University of Denver Master Class

I had a privilege of visiting Dr. Jeremy Reynolds' clarinet studio at Lamont School of Music - University of Denver last week. I worked with four talented students and we had a wonderful audience consisting of Lamont students and some community folks. 

Here are some pictures that one of the audience members (former physician who is now a clarinet enthusiast and semi-professional photographer). A good combination of serious, inquisitive, entertaining, and delighted faces! 

with my friend and colleague, Jeremy Reynolds

A Sneak Preview: 2015 TTU Clarinet Day

I've been very busy during past several days putting together various details for the upcoming Clarinet Day at Tech. Scheduled for April 17th and 18th of 2015, this is the fourth and the largest Clarinet Day I am hosting since my arrival at TTU. The line-up of guest artists are truly unique and impressive: Sqwonk, the world's most exciting bass clarinet duo based in San Francisco, and KoMo Quartet, a recently formed projects by renowned clarinetists from South Korea and Montana. Like previous years, the event will provide many opportunities for our students and participants to attend guest artist recitals and master classes, try out the newest line of clarinet products by leading vendors, play in the clarinet choir, and interact with each other (and perhaps make some new friends)!

While the official flyers and schedule are being finalized, I wanted to leak some exciting details here:

2015 Guest Artists


Jeff Anderle (San Fransico Conservatory of Music) 

Jonathan Russell (Princeton University) 

KoMo Clarinet Quartet



Friday, April 17, 2015 at 7:30pm - Sqwonk will present an astounding and genre-defying recital

Devienne Clarinet Sonata on ABC's (Australia) Classical Drive

The final movement, Rondo, from my recording of Devienne's Clarinet Sonata No. 2 will be aired on Australian Broadcasting Corporation's Classical Drive today. This CD has been featured on ABC numerous times in the past and was even featured as CD of the week. They pick some really fantastic selections, and I am honored that they frequently have my work broadcasted.

For a limited time only, I am also sharing the entire sonata available for stream here. If you like them, please consider ordering a copy of the CD from my store.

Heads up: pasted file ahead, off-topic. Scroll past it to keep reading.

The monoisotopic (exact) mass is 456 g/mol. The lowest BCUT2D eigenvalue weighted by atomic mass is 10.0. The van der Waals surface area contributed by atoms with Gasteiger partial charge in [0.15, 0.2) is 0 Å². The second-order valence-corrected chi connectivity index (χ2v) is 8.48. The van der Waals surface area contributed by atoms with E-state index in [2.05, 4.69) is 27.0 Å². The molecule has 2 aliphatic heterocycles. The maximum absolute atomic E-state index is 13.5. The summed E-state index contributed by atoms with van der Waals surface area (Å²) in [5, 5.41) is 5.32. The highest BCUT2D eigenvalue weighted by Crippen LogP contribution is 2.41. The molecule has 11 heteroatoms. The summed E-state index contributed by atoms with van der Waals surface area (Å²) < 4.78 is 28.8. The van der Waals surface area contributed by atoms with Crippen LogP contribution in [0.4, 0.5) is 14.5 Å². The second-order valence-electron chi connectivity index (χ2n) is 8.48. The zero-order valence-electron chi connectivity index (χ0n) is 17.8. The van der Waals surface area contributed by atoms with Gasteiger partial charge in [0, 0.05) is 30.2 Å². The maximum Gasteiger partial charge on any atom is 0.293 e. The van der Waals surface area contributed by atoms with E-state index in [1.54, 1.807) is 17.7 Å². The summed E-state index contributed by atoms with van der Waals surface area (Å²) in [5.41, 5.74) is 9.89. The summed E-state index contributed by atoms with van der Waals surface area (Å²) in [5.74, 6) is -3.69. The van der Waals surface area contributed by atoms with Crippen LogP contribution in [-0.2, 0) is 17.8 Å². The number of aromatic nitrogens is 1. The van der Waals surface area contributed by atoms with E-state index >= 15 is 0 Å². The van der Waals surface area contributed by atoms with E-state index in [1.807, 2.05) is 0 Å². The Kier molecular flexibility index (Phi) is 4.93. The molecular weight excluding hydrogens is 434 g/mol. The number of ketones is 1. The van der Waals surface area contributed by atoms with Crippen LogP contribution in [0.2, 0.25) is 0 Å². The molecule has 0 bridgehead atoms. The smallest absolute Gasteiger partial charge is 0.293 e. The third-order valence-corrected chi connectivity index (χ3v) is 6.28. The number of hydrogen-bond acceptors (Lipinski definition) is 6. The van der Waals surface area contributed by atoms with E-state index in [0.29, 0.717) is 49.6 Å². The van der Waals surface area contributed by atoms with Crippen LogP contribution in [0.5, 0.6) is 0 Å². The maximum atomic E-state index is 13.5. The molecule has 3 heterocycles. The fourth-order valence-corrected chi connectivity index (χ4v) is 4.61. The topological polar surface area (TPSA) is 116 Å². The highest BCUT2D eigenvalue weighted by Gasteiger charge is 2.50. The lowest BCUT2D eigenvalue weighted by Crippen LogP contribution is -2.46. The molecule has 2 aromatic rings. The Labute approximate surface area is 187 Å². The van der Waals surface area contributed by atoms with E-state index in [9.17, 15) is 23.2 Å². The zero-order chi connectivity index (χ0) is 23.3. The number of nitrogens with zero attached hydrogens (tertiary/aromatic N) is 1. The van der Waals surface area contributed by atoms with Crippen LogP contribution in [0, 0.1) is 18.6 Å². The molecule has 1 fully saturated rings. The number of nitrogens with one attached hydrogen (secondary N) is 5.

TTU All-Star Clarinet Symposium

The 2014 TTU All-Star Clarinet Symposium Participants!

I spent all day today with approximately 50 high school clarinet students from all over Tennessee who came to participate in our Annual All-Start Instrumental Symposium. This year's group was particularly outstanding, and I thoroughly enjoyed working with them. I led a clinic on the fundamentals of clarinet playing, warm-up technique (long-tone, scales, arpeggios, thirds, and articulation exercise), and a master class on excerpts from the Mid-State and All-East Tennessee audition music in the morning. The students also worked me to prepare for an afternoon concert as part of the large clarinet choir, which they performed to great satisfaction. 

I went over the importance of daily warm-up and demonstrated systematic (and easy-to-do) warm-up routine that students should try to do on a daily basis.

After lunch, I led the TTU Clarinet Choir to play for woodwind participants. Several of my students came to help a great deal (I am truly fortunately to have such an outstanding studio, and I wouldn't be able to do these activities without them!). A group of Tech clarinet majors also came to demonstrate a reed-making session in front of the high school students. It was an inspiration for me to see so many students interested in studying music or at least continue being involved with music program at college. If you ask me, the future of what we do certainly looks promising!

TTU Clarinet Choir getting ready to play for the high school audience.

MTSU Concert last Monday

After our concert at Middle Tennessee State University last week

It was such a pleasure to play with the Larchmere String Quartet once again last Monday. This time, we were guests at Middle Tennessee State University School of Music. Our work together on Krehl's Clarinet Quintet is making some good progress. Still much work needs to be done, but we now look forward to our next concert in January and recording session in March. Stay tuned for more!

A Little Joy as A Young Teacher